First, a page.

Reflection on 2008

 Another year has passed. I often reflect at the end of 12 months what have we achieved in the martial arts. Just as important what you, as an individual, have achieved. Martial Arts training requires your concentration, patience, time, and you make sacrifices, but the benefits are really worthwhile which result in an improvement in your whole well-being, both mentally and physically.

Although our core 'business' is Karate-Jitsu we usually step outside the circle by giving students the opportunity to experience and train in other areas of the martial arts:

  1. Kickboxing
  2. Reality Based Self Defence
  3. Black Belt Complexes
  4. Brazilian Jiu-Jitsu
  5. Mixed Martial Arts

This has shown to make training much more pleasant and challenging. It also gives the individual the chance to specialise in an area they particularly like. With the some of the best Martial Artists in the world coming over to visit us such as John Will, Richard Norton, Tino Ceberano and Grandmaster Rodel, we are very lucky to have the opportunity to train with these persons.

We are having a short break over the Holiday Season. I hope you can all share my enthusiasm because this break is just a reminder of how much I will miss my training and seeing you.

We would like to see you bring someone with you next year to take on one of the most enjoyable activities around. I wish you all a Merry Xmas and a Happy New Year.

One Too Many

 We’ve heard the phrase, ‘one too many’ referring to drinking too much alcohol. This also has some significance to when you only have a very minute amount of time to react quickly and instinctively in self defence. Any more than one technique that pops up in your head will slow you right down. John Will’s recent blog, has a great article, ‘STARTLED’, which I recommend everybody read which goes into detail about reaction time being affected by having to choose from multiple responses. Richard Norton similarly talks about being ‘log jammed’ ie too many techniques, in a ‘fight or flight’ situation, is going to get you into trouble. That is the problem with Police Officers today who carry so much artillery around and have to calculate the most appropriate weapon for a situation. Too bad if they choose the wrong one. Forget ‘the more, the merrier’ in this case. Everybody has experienced the amount of time taken to decide their order from a restaurant menu. The more choices on the menu the more time wasted. Time is a luxury which we cannot afford in a crisis.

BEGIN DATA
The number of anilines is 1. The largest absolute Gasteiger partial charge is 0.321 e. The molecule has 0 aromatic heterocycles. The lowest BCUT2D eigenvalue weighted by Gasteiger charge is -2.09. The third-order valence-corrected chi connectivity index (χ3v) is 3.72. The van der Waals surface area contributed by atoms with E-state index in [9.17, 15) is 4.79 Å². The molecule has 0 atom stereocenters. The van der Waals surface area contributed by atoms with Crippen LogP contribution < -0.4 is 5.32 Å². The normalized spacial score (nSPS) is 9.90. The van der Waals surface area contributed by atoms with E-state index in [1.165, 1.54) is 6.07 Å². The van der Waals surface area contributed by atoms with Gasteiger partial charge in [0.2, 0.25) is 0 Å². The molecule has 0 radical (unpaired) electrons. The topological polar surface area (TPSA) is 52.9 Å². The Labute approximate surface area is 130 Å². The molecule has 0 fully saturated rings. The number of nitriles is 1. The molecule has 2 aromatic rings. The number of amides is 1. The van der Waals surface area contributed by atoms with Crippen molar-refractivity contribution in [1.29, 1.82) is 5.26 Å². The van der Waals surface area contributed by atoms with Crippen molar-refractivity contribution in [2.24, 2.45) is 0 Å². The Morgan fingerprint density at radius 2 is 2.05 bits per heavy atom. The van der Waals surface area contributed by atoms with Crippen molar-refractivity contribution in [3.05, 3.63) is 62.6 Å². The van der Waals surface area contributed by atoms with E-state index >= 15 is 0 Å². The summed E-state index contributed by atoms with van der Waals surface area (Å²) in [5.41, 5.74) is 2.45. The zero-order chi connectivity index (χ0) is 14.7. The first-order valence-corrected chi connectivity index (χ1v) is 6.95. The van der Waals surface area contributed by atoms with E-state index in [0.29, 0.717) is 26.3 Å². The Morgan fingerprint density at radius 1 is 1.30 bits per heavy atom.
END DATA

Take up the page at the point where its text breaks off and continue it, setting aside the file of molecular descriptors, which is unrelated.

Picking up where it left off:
The old saying, ‘I feel safe because I know 1,000 techniques’ can now be found in the museum’. Bruce Lee said, ‘I don’t fear the man who knows 1,000 kicks but I fear the man who knows one kick and throws it 1,000 times’.

In a book, ‘Watch My Back’ by Geoff Thompson (a famous English Night Club bouncer), the author talks about his co-worker, John ‘Awesome’ Anderson who only did one thing to handle drunks and larrikins, whilst working in the toughest night clubs in England. He used his right cross to get the job done successfully over 1,000 times.

Of course we train many things in the martial arts as possible which is the fun side of discovering and learning new moves; that is the science of martial arts. But when it comes to training real self defence, don’t become log jammed; you just don’t have the time.

Over and out!